- Poster presentation
- Open Access
P247: Incidence of healthcare associated infections (HAIs) in maternity & children’s hospital
- M Abdelnasser1
© Abdelnasser; licensee BioMed Central Ltd. 2013
- Published: 20 June 2013
- Urinary Tract
- Staphylococcus Aureus
- Influenza Virus
- Pseudomonas Aeruginosa
Surveillance of healthcare associated infections (HAIs) is an important step in detecting the pattern of infection prevalent in any hospital.
The following study aimed at analyzing the HAIs rates in a Maternity & Children’s Hospital (MCH) in relation to body sites.
The study included 12 monthly HAIs of the Maternity & Children’s Hospital, Najran, Saudi Arabia during the year 1430 H (2009G). The total number of beds was 200 and the total number of admission was 15237 patients.
The overall annual infection rate ranged from 0.5-1.3% and the incident ratio of HAI’s ranged from 1.3-3.7/1000 patients days. The total number of patients with HAIs was 117. In this study the most common site affected with HAIs was urinary tract (10-71.4%), followed by blood (30.3-60%), surgical site (10-25%) and respiratory tract (10-25%), The most predominant microorganisms isolated from patients were E.coli (33/117, 28.2%), followed by Coagulase negative Staphylococci (27/117,23.1%),Klebsiella pneumoniae (18/117,15.4%), Pseudomonas aeruginosa (15/117,12.8%) and Staphylococcus aureus (7/117, 6.0 %; two of them were methicillin resistant). Other organisms as Enterobacter cloacae, Enterococcus spp . and Candida spp. were recovered at a rate of 2-3%. Influenza virus (H1N1) was detected in one patient. The most common sites of infection in relation to these organisms were urinary tracts (17 /32, 53.1% of patients with E.coli), followed by blood (26 /56, 46.4% of patients with Coagulase negative Staphylococci), surgical sites (4 /19, 21.0% of patients with E.coli).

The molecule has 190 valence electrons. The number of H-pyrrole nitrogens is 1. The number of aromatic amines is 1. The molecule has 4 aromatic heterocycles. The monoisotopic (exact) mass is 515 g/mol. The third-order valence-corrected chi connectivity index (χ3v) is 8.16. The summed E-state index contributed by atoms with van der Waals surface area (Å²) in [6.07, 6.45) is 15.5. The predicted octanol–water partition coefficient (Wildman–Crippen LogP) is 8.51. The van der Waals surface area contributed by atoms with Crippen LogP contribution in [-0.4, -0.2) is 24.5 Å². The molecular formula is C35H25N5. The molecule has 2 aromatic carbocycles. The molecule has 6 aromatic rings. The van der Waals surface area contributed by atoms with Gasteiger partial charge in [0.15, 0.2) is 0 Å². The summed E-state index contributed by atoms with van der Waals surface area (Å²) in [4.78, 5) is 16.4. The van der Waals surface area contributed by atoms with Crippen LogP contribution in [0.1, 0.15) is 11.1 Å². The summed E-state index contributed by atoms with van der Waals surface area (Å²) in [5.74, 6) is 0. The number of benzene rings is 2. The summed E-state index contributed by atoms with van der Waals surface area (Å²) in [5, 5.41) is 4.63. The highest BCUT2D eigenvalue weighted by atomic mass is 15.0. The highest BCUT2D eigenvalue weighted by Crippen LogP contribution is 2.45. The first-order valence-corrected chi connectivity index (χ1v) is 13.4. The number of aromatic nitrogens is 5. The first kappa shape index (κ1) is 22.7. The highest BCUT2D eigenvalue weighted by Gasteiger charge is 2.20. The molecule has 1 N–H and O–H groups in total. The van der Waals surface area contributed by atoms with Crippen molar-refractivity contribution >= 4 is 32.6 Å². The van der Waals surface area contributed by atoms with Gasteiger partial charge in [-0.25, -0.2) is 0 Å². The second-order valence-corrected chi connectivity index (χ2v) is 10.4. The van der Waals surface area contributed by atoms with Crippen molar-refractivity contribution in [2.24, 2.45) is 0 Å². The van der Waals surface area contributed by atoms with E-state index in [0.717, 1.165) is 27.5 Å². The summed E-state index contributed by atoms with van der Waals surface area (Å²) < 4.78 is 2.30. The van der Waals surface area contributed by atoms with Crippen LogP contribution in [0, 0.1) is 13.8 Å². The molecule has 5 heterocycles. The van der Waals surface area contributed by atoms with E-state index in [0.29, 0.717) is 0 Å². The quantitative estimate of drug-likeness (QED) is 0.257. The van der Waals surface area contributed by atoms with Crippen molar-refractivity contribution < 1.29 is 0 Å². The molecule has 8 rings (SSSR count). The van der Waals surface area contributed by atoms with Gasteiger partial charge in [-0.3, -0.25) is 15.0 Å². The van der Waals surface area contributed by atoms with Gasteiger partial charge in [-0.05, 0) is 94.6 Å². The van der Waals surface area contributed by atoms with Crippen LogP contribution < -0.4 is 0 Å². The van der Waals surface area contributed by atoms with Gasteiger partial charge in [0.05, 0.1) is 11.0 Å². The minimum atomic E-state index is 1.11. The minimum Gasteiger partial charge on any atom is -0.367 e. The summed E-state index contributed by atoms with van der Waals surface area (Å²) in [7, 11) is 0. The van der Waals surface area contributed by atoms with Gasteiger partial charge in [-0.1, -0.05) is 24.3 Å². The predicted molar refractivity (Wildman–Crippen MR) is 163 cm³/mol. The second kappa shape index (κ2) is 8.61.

The current study stressed on the importance of surveillance in detecting the most common organism(s) causing HAIs in certain MCH. It also helps in setting up a plan for the prevention and control of these infections.
M. Abdelnasser Other Professor of Microbiology & Infection Control
This article is published under license to BioMed Central Ltd. This is an Open Access article distributed under the terms of the Creative Commons Attribution License (http://creativecommons.org/licenses/by/2.0), which permits unrestricted use, distribution, and reproduction in any medium, provided the original work is properly cited.